With two weeks left until Alfie Boe’s new album, Serenata, is released, I thought it would be a good time to look at how record labels choose when to release an album. This is particularly pertinent for Alfie Boe fans as we all got very excited when Amazon and iTunes listed Serenata as being released a week earlier than the original date, 17th November. Unfortunately, that was a false start as a few weeks later, the album was back to it’s original release date. Officially, there is no reason for this; it’s just the way things turned out.
Of course, when I started looking into the subject, it turned out to be a lot more complicated than you might think – as does pretty much everything! Record labels exist to sell records, pure and simple and so attaining a good chart position and decent sales are the be all and end all of making an album. Excellent quality records are great but if they don’t sell enough to pay the bills they aren’t going to keep the artist on the Christmas card list.
Looking at Alfie’s previous albums with Decca, this will be the fourth to be released in the run up to Christmas (Bring Him Home was released just after Christmas) and they have all sold well in that time frame, so a good decision to go for that again. All have achieved top ten status in the official album charts in the first week and have continued to sell well. Amazon currently lists all Alfie’s Decca albums in their top 100 album bestsellers.
Social media and fan forums have seen a fair amount of concern that Serenata is due to be released on the same day as albums by Katherine Jenkins and Michael Ball. Although most of Katherine’s previous albums have hit number 1 on the classical charts, they have not had the same degree of success on the official “normal” charts, although they have usually achieved top ten status. Michael’s first album hit number 1 on the official chart and since then, he has consistently achieved the top twenty. At first glance they might be seen to be playing to the same audience but a look at the numbers doesn’t necessarily bear that out.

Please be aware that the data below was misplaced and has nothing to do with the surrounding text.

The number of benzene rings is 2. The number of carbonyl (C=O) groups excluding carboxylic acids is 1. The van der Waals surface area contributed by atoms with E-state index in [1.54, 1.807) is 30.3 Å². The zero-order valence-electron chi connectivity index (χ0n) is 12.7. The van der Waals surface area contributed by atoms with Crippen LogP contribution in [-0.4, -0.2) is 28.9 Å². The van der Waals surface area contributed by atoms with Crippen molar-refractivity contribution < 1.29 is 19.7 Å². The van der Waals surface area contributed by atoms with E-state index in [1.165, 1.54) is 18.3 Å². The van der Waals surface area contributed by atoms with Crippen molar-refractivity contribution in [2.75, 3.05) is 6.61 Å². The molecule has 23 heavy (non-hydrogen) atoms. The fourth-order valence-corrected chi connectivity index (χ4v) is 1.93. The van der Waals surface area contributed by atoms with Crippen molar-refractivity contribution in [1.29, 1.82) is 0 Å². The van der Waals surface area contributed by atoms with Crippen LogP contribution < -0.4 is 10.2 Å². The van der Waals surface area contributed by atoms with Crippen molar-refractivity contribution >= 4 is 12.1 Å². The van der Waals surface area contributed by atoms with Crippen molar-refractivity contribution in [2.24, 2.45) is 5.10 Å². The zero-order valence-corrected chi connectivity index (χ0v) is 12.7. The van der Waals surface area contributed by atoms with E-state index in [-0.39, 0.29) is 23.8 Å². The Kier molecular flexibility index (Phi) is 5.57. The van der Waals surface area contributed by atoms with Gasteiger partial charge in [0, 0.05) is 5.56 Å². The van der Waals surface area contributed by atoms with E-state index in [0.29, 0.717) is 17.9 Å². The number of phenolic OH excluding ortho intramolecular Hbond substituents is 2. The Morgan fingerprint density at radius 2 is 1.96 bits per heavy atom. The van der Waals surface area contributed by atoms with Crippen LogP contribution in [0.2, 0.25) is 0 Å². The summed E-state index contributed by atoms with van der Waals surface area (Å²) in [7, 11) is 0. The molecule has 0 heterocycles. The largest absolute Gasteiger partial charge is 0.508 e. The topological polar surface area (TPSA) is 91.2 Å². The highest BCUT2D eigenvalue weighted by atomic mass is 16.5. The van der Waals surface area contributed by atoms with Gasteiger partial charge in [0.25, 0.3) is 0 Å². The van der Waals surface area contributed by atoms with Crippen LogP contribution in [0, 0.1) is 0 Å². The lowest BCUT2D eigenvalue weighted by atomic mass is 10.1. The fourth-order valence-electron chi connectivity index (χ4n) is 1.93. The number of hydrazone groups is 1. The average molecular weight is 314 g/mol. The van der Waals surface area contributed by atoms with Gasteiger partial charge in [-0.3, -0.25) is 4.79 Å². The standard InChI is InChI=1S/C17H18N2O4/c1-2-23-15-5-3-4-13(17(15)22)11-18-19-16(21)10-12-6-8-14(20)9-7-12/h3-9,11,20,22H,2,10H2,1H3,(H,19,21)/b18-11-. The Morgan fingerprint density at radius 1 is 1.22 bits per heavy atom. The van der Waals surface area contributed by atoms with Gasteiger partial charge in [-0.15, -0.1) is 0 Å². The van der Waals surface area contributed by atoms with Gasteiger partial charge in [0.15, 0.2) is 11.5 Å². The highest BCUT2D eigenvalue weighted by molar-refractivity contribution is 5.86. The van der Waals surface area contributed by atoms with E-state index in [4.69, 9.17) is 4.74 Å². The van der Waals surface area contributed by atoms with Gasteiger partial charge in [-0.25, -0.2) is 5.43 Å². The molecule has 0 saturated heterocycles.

Alfie’s Decca albums, all released in similar time frames to Katherine and Michael, have all achieved top ten status and with his much anticipated and talked about return to a more classical style, there is no reason to think that this year’s sales should be any different. In fact, it could be said that releasing Serenata on the same day as Katherine’s Home Sweet Home will work to Alfie’s advantage as he is guesting on that album – let’s face it, once everyone listens to Barcelona on Home Sweet Home they will instantly want to hear more and buy Serenata as well!
On the same topic, in 2013 there were murmurs of disgruntlement from Alfie fans when Trust was released on the same day as Gary Barlow’s album. Trust still achieved the top ten in that first week so it didn’t seem to hurt and, much as it may hurt to admit, Gary Barlow has a much bigger fan base than Alfie and appeals to a much wider audience. In reality, releasing on the same day as a mega artist like Barlow really makes little or no difference to Alfie’s sales.
As fans, if we want to boost #AlfieBoeSerenata in the run up to the album release and the #AlfieBoeUKTour the way to do it is to shout about it as much as we can on our social media platform of choice – use the hashtags in everything you tweet about Alfie and retweet everything else you see. If possible, get Alfie to retweet as well (alright, I know I’m asking a lot here, but it’s not impossible!) and let’s get him trending.
Bombard your local radio stations, as well as ClassicFM, BBC Radio 2 and any other stations you can think of, to play Alfie – don’t forget the hashtag #AlfieBoeSerenata! A huge number of people listen to their local radio station each week which is why Alfie does a lot of promo appearances and linked interviews with them.
Hope you enjoyed finding out a bit about why record labels choose to release albums when they do – if you did, just let me know in the comments box and please share!
In anticipation, let’s take a look at Volare:
Serenata can be pre-ordered below:
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